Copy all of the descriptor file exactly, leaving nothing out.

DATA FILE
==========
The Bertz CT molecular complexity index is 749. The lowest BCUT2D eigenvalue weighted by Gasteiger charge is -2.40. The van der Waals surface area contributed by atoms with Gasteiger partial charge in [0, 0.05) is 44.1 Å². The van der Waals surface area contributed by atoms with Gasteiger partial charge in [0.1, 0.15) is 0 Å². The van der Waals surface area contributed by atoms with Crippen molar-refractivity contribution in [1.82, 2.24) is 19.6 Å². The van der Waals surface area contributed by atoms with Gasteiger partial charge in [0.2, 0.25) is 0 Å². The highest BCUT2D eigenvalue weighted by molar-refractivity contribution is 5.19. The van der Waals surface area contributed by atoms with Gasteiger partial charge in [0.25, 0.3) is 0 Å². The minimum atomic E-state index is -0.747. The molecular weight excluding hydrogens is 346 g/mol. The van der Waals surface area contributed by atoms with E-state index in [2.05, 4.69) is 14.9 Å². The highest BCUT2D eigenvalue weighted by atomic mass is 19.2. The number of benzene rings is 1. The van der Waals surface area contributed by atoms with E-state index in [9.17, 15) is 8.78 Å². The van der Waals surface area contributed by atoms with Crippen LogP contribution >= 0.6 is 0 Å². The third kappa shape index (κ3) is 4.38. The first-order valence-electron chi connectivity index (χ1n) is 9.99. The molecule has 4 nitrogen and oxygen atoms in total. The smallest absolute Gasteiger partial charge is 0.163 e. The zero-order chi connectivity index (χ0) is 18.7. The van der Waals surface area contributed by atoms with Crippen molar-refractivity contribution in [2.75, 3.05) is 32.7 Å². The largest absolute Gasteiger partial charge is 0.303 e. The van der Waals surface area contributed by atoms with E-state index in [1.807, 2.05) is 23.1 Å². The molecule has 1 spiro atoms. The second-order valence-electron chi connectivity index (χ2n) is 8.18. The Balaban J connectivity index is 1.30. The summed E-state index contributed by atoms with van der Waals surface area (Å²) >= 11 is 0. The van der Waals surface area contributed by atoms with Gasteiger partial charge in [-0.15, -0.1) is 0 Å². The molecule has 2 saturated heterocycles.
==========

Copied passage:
The Bertz CT molecular complexity index is 749. The lowest BCUT2D eigenvalue weighted by Gasteiger charge is -2.40. The van der Waals surface area contributed by atoms with Gasteiger partial charge in [0, 0.05) is 44.1 Å². The van der Waals surface area contributed by atoms with Gasteiger partial charge in [0.1, 0.15) is 0 Å². The van der Waals surface area contributed by atoms with Crippen molar-refractivity contribution in [1.82, 2.24) is 19.6 Å². The van der Waals surface area contributed by atoms with Gasteiger partial charge in [0.2, 0.25) is 0 Å². The highest BCUT2D eigenvalue weighted by molar-refractivity contribution is 5.19. The van der Waals surface area contributed by atoms with Gasteiger partial charge in [0.25, 0.3) is 0 Å². The minimum atomic E-state index is -0.747. The molecular weight excluding hydrogens is 346 g/mol. The van der Waals surface area contributed by atoms with E-state index in [2.05, 4.69) is 14.9 Å². The highest BCUT2D eigenvalue weighted by atomic mass is 19.2. The number of benzene rings is 1. The van der Waals surface area contributed by atoms with E-state index in [9.17, 15) is 8.78 Å². The van der Waals surface area contributed by atoms with Crippen LogP contribution >= 0.6 is 0 Å². The third kappa shape index (κ3) is 4.38. The first-order valence-electron chi connectivity index (χ1n) is 9.99. The molecule has 4 nitrogen and oxygen atoms in total. The smallest absolute Gasteiger partial charge is 0.163 e. The zero-order chi connectivity index (χ0) is 18.7. The van der Waals surface area contributed by atoms with Crippen molar-refractivity contribution in [2.75, 3.05) is 32.7 Å². The largest absolute Gasteiger partial charge is 0.303 e. The van der Waals surface area contributed by atoms with E-state index in [1.807, 2.05) is 23.1 Å². The molecule has 1 spiro atoms. The second-order valence-electron chi connectivity index (χ2n) is 8.18. The Balaban J connectivity index is 1.30. The summed E-state index contributed by atoms with van der Waals surface area (Å²) >= 11 is 0. The van der Waals surface area contributed by atoms with Gasteiger partial charge in [-0.15, -0.1) is 0 Å². The molecule has 2 saturated heterocycles.